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Six Cleveland projects win federal tax credits for affordable housing

May 17, 2018 GMT

Six Cleveland projects win federal tax credits for affordable housing

CLEVELAND, Ohio -- Six developments will bring 333 new or renovated homes to Cleveland, aided by tax credits aimed at affordable housing.

On Wednesday, the Ohio Housing Finance Agency announced more than $280 million worth of federal tax credits awarded to projects spanning the state. The credits will offset a large share of the costs of building and rehabbing low-cost apartments and rental houses for families, seniors and tenants with disabilities.

Property owners claim the credits over a decade. In exchange, they’re subject to rent caps and income restrictions on tenants for up to 30 years.

Sixty of the houses eventually could become owner-occupied homes through local programs designed to help renters transition into home ownership. Two projects will replace or revive tired housing.

Here are some details about the winners, based on documents submitted to OHFA:

Circle North Homes: The nonprofit Famicos Foundation expects to develop 30 single-family homes on vacant lots in the Glenville neighborhood, just north of University Circle. The three-bedroom houses, including four ranches, will rent for $570 to $675 a month. They’ll be part of a lease-purchase program that offers tenants an eventual opportunity to become homeowners. The $7.6 million project won a tax credit of just under $5.9 million, or $599,999 per year.

Kenmore Commons: Cleveland-based developer Levin Group, Inc., plans to renovate the Kenmore Gardens and Kenmore Village townhouse-style apartments in the city’s Hough neighborhood as a single project, with a new community leasing center and a playground. Tenants will continue to rely on the federal housing choice voucher program - formerly known as Section 8 - to cover much of their rent. The $14.4 million project won $8.75 million in credits.

La Villa Hispana MetroHealth District Affordable Housing Initiative: This $6.5 million development will bring 30 new, single-family homes to vacant lots in the Clark-Fulton neighborhood. CHN Housing Partners will develop the three-bedroom houses as part of the nonprofit’s long-running lease-purchase program, which puts tenants on a 15-year path to ownership. The houses will rent for $675 a month, though tenants with disabilities would be eligible for a federal rental subsidy to offset part of that cost. The project won $5.7 million in credits.

Legacy at Saint Luke’s: CHN Housing Partners will build 22 townhouses and five apartments just north of the renovated former St. Luke’s Medical Center on the East Side. The homes will rent for $360 to $670 a month, with subsidized units for disabled tenants. Affordable housing is only one part of the broader development plan for the St. Luke’s area, where community advocates hope to foster a mixed-income community with additional for-sale homes. So far, though, the area has struggled to attract traditional homebuilders. The $6.3 million CHN project won close to $4.9 million in credits.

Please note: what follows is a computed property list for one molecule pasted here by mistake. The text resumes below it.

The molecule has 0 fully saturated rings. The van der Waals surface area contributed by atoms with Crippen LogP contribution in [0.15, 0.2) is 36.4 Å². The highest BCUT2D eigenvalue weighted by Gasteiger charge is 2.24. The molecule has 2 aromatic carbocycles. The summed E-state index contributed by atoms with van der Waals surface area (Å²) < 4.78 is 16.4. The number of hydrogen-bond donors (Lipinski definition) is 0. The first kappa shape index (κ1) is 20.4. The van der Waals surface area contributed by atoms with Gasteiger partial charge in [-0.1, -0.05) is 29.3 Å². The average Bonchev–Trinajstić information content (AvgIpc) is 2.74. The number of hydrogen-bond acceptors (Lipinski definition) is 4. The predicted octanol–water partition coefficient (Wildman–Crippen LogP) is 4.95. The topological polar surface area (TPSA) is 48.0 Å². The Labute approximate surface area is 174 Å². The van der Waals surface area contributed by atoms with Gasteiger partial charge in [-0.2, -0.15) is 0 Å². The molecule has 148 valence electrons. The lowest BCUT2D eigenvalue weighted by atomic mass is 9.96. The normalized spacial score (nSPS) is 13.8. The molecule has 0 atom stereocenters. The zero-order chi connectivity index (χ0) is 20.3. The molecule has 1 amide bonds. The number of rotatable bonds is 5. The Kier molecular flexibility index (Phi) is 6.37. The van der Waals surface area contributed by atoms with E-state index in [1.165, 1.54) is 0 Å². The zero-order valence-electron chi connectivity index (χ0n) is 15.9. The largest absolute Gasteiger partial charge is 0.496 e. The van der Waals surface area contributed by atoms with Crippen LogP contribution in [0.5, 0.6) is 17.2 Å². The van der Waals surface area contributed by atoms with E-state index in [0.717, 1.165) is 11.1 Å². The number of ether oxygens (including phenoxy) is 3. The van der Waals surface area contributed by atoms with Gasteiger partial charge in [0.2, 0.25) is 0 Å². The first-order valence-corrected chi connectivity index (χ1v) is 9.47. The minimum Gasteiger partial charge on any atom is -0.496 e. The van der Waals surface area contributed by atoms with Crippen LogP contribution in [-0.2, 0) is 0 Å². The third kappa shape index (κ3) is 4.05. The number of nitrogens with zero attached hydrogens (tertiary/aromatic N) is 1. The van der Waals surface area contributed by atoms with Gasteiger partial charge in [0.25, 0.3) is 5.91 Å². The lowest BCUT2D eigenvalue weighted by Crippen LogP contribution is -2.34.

St. Joseph’s Commons: PIRHL, a Cleveland-based developer, will develop a 68-unit apartment building to replace an outdated Ohio City complex that houses chronically homeless residents, many of them women. The new building, at 2554 W. 25th St., will make way for demolition of the existing Front Steps apartments, a former Travelodge motel that sits at the top of a sliding hillside at Irishtown Bend, less than a mile away. That hillside is slated to become a park. The $12.1 million new building, known as permanent supportive housing, won $10 million in credits.

Village Green II: The NRP Group, another Northeast Ohio developer, plans to build 76 affordable apartments for families at 18231 Euclid Ave., on Cleveland’s East Side. Next to Duggan Park and the Village Green shopping center, the units will rent for $323 to $870 a month, though disabled tenants will pay less. The $13.4 million project won $12 million in credits.

Seventy-three applicants sought more than $600 million in credits, or $60 million per year, from OHFA. The agency makes competitive awards once a year. It’s not unusual for projects to apply multiple times before securing an award.

This year, five Cuyahoga County applicants missed out. Those projects included proposals for new and rehabilitated housing in Cleveland, East Cleveland, Maple Heights and Rocky River. Developers seeking funding for a handful of projects in Lake, Summit and Stark counties also will have to decide whether to reapply.